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The Average in Humans and Stocks, by Victor Niederhoffer
The average is something that we all would like to know so that we can learn what makes the world go round. Since more people are near the average than anywhere else, knowing about them is a key to success in business whether considering who you're going to sell to, buy from or employ. I like to study average people by reading the magazines they read the most, such as the National Enquirer, or seeing them in representative settings such as ballgames, church, car dealerships, or homes. It's an article of faith to me that the more I know about the average, the better an investor I'll be.
Thus, it was with great eagerness that I read The Average American by Kevin O’ Keefe, a successful married intellectual Democrat fund raising executive, championship runner, and friend of Jimmy Rogers. The book describes his quest to find the one “most average” American through a series of interviews with people whose eponym or business is average or normal.
The book starts with a visit to the Census Bureau, where he interviews statistician Greg Robinson and finds source material for the communities that he will canvas to find his average American. He then interviews a magician named Myklar the Ordinary, a track steward of a Land Rover club who awards a prize for an average finish, smoke-gun owners in Elko, Nevada, a director of noxious weeds in Dickinson County, Kansas, a postman in Maui, Hawaii, a presidential candidate for the Average Joe Party in Pennsylvania, an alderman running for office on the Average American ticket, the pollster George Gallup pollster, the president of the Little League in Williamette, Oregon, a golfing husband and wife in Florida whose business is selling products to the average golfer, and a person whose last name is Average. Eventually he finds the average American based on a checklist of 140 of their characteristics such as age, charity, community, education, employment, faith, family, geography, health, income, hobbies, home, physical characteristics and political convictions. The average person has all 140 of the positive attributes of averageness and it's Bob Burns in Windham, Connecticut . In the only beautiful part of the book, O’Keefe tells Burns that the average American is unique and glorious, not mediocre, and that he's the Average American. Burns says "What an honor!" and invites Keefe to go fishing next year. "What an honor!", O’Keefe says and he means it.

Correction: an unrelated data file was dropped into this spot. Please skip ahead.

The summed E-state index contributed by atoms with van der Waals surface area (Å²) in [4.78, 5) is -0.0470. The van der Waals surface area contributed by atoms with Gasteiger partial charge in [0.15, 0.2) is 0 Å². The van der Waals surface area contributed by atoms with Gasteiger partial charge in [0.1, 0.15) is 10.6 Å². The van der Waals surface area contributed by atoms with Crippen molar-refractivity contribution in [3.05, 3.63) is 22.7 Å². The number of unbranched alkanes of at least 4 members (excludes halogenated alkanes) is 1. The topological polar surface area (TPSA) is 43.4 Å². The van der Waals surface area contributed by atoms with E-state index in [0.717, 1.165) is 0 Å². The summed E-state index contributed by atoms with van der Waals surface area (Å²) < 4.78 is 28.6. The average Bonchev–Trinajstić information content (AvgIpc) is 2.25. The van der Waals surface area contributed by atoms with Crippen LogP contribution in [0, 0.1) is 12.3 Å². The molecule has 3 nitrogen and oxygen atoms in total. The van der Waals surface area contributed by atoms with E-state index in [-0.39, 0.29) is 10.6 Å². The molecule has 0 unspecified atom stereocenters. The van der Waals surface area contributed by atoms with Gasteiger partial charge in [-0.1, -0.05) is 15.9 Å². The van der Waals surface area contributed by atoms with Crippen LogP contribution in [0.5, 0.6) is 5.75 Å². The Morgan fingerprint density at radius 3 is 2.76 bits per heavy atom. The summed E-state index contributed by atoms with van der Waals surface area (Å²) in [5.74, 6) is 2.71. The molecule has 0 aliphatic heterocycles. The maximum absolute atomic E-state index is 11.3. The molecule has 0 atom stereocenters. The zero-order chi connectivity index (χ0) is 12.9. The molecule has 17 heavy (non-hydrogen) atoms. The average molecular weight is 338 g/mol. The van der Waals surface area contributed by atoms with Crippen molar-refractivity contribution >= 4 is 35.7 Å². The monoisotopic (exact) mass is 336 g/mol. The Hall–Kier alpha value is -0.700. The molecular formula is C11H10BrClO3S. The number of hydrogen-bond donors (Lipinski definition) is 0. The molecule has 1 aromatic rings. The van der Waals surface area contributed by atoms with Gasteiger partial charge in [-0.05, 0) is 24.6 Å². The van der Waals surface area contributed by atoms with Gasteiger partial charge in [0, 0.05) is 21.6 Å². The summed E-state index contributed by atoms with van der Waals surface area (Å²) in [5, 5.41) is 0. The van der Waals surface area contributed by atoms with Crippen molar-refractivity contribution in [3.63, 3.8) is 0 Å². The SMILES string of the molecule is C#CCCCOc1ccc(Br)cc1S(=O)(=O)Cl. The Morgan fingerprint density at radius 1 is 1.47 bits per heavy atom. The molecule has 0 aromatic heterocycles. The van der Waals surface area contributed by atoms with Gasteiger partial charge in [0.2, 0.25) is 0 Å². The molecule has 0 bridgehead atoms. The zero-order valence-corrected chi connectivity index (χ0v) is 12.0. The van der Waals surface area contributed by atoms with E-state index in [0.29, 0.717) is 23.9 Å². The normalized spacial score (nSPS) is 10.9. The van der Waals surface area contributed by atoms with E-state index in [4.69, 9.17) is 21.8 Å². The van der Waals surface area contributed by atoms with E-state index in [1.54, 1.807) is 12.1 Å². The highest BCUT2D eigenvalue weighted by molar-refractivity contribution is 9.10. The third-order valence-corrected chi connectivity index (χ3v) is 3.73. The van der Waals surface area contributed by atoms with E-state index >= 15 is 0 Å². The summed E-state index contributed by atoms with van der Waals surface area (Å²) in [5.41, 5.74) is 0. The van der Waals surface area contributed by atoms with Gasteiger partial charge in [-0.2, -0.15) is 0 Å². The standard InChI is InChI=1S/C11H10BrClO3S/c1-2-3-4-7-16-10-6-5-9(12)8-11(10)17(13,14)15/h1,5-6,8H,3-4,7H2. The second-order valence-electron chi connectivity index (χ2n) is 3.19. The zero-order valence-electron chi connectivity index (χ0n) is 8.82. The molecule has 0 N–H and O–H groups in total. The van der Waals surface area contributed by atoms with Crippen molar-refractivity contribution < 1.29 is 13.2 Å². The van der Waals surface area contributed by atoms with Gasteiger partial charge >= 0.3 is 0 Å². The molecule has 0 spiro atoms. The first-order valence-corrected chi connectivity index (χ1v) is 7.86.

The list of average American qualities is instructive and includes:
Regrettably, the book is marred by the author's complete ignorance of statistics. He uses community criteria to exclude individuals, then tries to find the average by including each of 140 criteria that he randomly picks up from interviews with people whose businesses or names have something to do with averageness, or sparked by reading of popular magazines, movies, and books about average things. It's interesting to see how many average things he discovers and how many matches different people might have to them. But there is no validity or even justification for the goal of the book, which is to find the most average person. Instead what he comes up with is a person unique in fulfilling each of 140 criteria that each have, say, a one-third probability of failure. That indeed is a unique person, not an average person. In addition the author's persona is displeasing. He's the typical intellectual who is unsure of his position and status in life, and tries to find himself through exposure to common people.